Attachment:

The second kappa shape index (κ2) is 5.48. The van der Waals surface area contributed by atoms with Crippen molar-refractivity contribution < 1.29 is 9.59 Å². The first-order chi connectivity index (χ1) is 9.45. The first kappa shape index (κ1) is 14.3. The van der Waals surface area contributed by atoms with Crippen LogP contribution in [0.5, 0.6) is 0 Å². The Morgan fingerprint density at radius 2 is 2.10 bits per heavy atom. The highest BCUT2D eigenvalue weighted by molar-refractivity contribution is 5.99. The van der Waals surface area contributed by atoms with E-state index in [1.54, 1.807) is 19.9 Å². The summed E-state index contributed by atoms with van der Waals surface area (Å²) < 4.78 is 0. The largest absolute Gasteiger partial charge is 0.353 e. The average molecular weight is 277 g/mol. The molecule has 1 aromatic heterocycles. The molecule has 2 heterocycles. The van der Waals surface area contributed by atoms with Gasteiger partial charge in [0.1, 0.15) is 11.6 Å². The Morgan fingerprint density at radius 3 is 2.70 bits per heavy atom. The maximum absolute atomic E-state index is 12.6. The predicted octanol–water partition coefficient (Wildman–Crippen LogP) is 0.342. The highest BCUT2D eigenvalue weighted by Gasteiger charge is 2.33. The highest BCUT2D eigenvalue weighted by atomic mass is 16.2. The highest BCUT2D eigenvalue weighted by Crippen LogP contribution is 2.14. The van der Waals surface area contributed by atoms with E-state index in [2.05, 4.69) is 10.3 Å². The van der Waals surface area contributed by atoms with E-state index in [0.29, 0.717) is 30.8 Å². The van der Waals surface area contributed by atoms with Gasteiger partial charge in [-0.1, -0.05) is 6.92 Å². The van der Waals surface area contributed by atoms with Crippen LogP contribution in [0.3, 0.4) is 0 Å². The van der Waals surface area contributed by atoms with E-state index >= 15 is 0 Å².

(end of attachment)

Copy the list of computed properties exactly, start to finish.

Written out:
The second kappa shape index (κ2) is 5.48. The van der Waals surface area contributed by atoms with Crippen molar-refractivity contribution < 1.29 is 9.59 Å². The first-order chi connectivity index (χ1) is 9.45. The first kappa shape index (κ1) is 14.3. The van der Waals surface area contributed by atoms with Crippen LogP contribution in [0.5, 0.6) is 0 Å². The Morgan fingerprint density at radius 2 is 2.10 bits per heavy atom. The highest BCUT2D eigenvalue weighted by molar-refractivity contribution is 5.99. The van der Waals surface area contributed by atoms with E-state index in [1.54, 1.807) is 19.9 Å². The summed E-state index contributed by atoms with van der Waals surface area (Å²) < 4.78 is 0. The largest absolute Gasteiger partial charge is 0.353 e. The average molecular weight is 277 g/mol. The molecule has 1 aromatic heterocycles. The molecule has 2 heterocycles. The van der Waals surface area contributed by atoms with Gasteiger partial charge in [0.1, 0.15) is 11.6 Å². The Morgan fingerprint density at radius 3 is 2.70 bits per heavy atom. The maximum absolute atomic E-state index is 12.6. The predicted octanol–water partition coefficient (Wildman–Crippen LogP) is 0.342. The highest BCUT2D eigenvalue weighted by Gasteiger charge is 2.33. The highest BCUT2D eigenvalue weighted by atomic mass is 16.2. The highest BCUT2D eigenvalue weighted by Crippen LogP contribution is 2.14. The van der Waals surface area contributed by atoms with E-state index in [2.05, 4.69) is 10.3 Å². The van der Waals surface area contributed by atoms with E-state index in [0.29, 0.717) is 30.8 Å². The van der Waals surface area contributed by atoms with Gasteiger partial charge in [-0.1, -0.05) is 6.92 Å². The van der Waals surface area contributed by atoms with Crippen LogP contribution in [0.3, 0.4) is 0 Å². The van der Waals surface area contributed by atoms with E-state index >= 15 is 0 Å².